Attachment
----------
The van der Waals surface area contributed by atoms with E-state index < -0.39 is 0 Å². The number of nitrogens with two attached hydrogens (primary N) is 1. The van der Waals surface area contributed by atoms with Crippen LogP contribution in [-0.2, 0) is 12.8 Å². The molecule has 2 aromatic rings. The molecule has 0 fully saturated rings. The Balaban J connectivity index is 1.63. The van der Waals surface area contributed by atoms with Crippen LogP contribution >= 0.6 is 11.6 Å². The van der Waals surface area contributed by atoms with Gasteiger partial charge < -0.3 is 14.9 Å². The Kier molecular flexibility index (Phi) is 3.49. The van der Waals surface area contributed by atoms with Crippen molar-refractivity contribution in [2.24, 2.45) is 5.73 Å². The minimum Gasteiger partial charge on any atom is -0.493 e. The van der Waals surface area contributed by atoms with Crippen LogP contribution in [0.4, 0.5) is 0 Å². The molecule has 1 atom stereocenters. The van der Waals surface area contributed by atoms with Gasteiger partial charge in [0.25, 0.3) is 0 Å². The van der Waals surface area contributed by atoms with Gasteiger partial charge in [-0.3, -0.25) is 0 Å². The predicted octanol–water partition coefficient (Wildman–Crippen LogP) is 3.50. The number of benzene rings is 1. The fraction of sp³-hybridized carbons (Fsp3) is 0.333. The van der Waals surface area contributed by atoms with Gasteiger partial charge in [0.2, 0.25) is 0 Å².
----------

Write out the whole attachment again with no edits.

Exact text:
The van der Waals surface area contributed by atoms with E-state index < -0.39 is 0 Å². The number of nitrogens with two attached hydrogens (primary N) is 1. The van der Waals surface area contributed by atoms with Crippen LogP contribution in [-0.2, 0) is 12.8 Å². The molecule has 2 aromatic rings. The molecule has 0 fully saturated rings. The Balaban J connectivity index is 1.63. The van der Waals surface area contributed by atoms with Crippen LogP contribution >= 0.6 is 11.6 Å². The van der Waals surface area contributed by atoms with Gasteiger partial charge < -0.3 is 14.9 Å². The Kier molecular flexibility index (Phi) is 3.49. The van der Waals surface area contributed by atoms with Crippen molar-refractivity contribution in [2.24, 2.45) is 5.73 Å². The minimum Gasteiger partial charge on any atom is -0.493 e. The van der Waals surface area contributed by atoms with Crippen LogP contribution in [0.4, 0.5) is 0 Å². The molecule has 1 atom stereocenters. The van der Waals surface area contributed by atoms with Gasteiger partial charge in [0.25, 0.3) is 0 Å². The van der Waals surface area contributed by atoms with Gasteiger partial charge in [-0.3, -0.25) is 0 Å². The predicted octanol–water partition coefficient (Wildman–Crippen LogP) is 3.50. The number of benzene rings is 1. The fraction of sp³-hybridized carbons (Fsp3) is 0.333. The van der Waals surface area contributed by atoms with Gasteiger partial charge in [0.2, 0.25) is 0 Å².